Betrayal is hard because it can only come through a friend or a loved one. It’s not an act of a stranger, a random cruelty or victim of circumstances.
Betrayal can only come in the hands of the ones you love. It’s worse than rejection. Rejection opens a wound, but betrayal rubs salt in it. It’s worse than loneliness, because loneliness leaves you out in the cold, while betrayal closes the door and bolts it shut. It’s worse than an insult. While insults attack the pride, betrayal breaks the heart. Betrayal can mess us up leaving us rejected, lonely, without peace, afraid and hurting.
Jesus here shows us a different way.
Jesus knew that Judas would betray Him, even told him so at the last supper. Jesus calls him, “Friend”. He knew that Satan had entered his heart – and that doesn’t for one minute justify what he did, minimise it or rescue Judas from his choices and their consequences. BUT, it does allow Jesus to move forward. He is not eaten up by it Matthew 5:44 “Love your enemies and pray for those who persecute you.” Jesus brings release rather than bitterness.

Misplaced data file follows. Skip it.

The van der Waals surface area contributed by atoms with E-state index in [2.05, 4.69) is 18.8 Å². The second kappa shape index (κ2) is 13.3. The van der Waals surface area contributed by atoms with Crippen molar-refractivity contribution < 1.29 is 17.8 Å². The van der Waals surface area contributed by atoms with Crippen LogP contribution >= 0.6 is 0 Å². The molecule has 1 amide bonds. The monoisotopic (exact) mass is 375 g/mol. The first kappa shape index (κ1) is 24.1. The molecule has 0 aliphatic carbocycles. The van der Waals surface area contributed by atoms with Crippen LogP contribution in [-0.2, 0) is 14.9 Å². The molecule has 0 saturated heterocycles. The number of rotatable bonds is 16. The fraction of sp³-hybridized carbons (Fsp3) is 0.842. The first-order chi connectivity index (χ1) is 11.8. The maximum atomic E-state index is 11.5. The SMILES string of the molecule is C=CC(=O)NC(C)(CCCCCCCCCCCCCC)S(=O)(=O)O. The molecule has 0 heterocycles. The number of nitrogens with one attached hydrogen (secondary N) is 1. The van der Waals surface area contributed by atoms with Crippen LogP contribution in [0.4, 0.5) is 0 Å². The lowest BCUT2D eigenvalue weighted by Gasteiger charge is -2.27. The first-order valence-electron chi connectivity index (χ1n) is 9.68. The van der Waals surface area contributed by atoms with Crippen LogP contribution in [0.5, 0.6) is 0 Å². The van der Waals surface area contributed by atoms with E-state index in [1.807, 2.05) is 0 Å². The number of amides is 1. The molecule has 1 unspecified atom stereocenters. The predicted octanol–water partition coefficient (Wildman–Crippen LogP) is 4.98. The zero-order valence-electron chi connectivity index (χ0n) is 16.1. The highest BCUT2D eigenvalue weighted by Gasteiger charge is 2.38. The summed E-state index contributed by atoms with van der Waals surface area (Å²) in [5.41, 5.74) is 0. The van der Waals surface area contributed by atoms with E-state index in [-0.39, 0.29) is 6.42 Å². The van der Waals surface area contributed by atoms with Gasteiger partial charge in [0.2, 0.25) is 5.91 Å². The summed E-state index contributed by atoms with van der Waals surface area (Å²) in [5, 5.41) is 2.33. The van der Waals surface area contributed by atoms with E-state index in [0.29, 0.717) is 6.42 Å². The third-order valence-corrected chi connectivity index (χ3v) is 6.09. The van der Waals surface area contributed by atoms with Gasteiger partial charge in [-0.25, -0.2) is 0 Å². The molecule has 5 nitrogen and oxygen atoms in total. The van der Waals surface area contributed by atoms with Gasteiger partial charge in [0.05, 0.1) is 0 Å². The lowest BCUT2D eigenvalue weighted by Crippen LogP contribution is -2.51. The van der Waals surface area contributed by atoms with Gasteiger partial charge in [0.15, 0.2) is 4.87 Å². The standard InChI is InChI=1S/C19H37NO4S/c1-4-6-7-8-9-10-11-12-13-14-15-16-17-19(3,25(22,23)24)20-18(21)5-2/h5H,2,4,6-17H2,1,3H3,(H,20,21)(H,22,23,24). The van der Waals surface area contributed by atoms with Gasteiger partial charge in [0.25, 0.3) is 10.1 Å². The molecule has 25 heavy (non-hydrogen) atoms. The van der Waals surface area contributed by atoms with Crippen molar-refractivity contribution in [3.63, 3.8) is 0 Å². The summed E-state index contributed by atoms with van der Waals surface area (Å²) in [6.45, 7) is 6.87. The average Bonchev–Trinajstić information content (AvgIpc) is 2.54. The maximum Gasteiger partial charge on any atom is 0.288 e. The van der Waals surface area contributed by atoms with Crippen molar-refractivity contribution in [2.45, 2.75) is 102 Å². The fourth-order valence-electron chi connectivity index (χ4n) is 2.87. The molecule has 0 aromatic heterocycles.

In this passage it is not just Judas who has betrayed him – Peter, James and John fell asleep, the other eight disciples ran away and Peter will deny Jesus three times while swearing.
Jesus is heading for the cross, to become a curse for us, to bring forgiveness for all our betrayals, freedom for the captives, release from darkness and abundant life to all who believe.
If you have been betrayed, Jesus gives you the power to forgive and not be bound up in unforgiveness.
If you have betrayed, Jesus offers you forgiveness in your repentance.
Lord, thank you for enduring the ultimate betrayal so perfectly. Forgive me where I have betrayed others and empower me to forgive those who have betrayed me. Lord help me to love my enemies and pray for them, by the power of your Spirit, Amen